Political gerrymandering is a sly method that state officials may use to draw district lines so they can influence election results. When the party in control of the map-drawing process draws the lines to its own advantage to the detriment of the disfavored party, it engages in political gerrymandering. Sometimes mapmakers get so specific with carving that the district shapes end up in bizarre shapes. In the instance that gave the “gerrymander” its name, Massachusetts Governor Elbridge Gerry was said to have created an election district that looked like a salamander.
When does political gerrymandering go too far?
Political parties have engaged in political gerrymandering since the nation’s early days. The Constitution doesn’t have a problem with some political gerrymandering. As Justice Stevens put it, “Political factors are common and permissible elements of the art of governing a democratic society” (dissenting in Vieth v. Jubelirer, 2004). But the problem is determining when the gerrymandering has gone too far.
The Supreme Court has accepted four cases in the past two years asking it to set a standard by which to evaluate political gerrymandering legal challenges. The problem is: it’s proven hard to articulate. Last term, the Court declined to answer the question by issuing procedural rulings on the two cases (Gill v. Whitford and Benisek v. Lamone).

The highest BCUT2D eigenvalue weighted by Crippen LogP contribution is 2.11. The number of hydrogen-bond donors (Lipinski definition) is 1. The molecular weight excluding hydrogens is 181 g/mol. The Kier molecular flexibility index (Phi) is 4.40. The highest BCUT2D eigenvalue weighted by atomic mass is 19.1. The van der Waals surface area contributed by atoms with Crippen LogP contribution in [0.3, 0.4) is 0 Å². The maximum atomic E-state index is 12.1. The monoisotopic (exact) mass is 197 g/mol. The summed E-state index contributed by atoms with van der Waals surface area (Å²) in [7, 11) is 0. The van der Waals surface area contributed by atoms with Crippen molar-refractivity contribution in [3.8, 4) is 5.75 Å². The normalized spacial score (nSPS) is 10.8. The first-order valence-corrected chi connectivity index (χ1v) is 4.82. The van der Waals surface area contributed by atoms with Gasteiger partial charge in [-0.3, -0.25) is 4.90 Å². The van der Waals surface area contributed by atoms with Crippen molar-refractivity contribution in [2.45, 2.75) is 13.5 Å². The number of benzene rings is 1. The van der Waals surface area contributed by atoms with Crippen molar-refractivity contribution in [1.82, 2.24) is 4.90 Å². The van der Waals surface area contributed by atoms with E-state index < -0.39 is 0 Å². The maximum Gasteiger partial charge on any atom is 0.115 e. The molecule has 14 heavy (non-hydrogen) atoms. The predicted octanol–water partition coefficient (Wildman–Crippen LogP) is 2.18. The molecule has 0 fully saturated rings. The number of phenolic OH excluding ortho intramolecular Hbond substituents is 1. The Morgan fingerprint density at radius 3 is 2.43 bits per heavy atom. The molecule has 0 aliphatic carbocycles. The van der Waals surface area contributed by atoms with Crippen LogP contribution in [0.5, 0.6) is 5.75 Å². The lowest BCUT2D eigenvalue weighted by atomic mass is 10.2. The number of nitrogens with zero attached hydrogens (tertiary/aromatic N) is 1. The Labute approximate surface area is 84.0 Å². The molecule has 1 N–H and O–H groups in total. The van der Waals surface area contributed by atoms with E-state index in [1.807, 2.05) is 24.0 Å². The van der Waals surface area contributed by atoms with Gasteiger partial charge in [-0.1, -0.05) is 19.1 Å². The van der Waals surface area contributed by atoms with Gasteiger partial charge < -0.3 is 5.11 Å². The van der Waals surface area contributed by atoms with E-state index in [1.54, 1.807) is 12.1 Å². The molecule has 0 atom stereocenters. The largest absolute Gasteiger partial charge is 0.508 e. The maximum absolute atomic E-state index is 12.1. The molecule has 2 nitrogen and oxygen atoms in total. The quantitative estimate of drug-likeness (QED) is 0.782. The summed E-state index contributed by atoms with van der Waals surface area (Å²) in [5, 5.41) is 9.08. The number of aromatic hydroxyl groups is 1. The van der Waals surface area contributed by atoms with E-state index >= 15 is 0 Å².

The two cases this term asking the same question were Rucho v. Common Cause from North Carolina (alleging gerrymandering by Republicans) and Lamone v. Benisek from Maryland (alleging gerrymandering by Democrats). Finally, after years of uncertainty, the Justices ruled: It’s not our job to decide.
The majority’s rationale
The Supreme Court majority starts by saying the Constitution doesn’t prevent some political gerrymandering. The Constitution does not require “that legislatures in reapportioning must draw district lines to come as near as possible to allocating seats to the contending parties in proportion to what their anticipated statewide vote will be.”
In fact, the Framers anticipated political gerrymandering:
To hold that legislators cannot take partisan interests into account when drawing district lines would essentially countermand the Framers’ decision to entrust districting to political entities.
The “central problem” the Court said, “is not determining whether a jurisdiction has engaged in partisan gerrymandering. It is “determining when political gerrymandering has gone too far.” If a aourt is to decide when gerrymandering has gone too far, the question must be determinable by a “judicially discoverable and manageable standard.”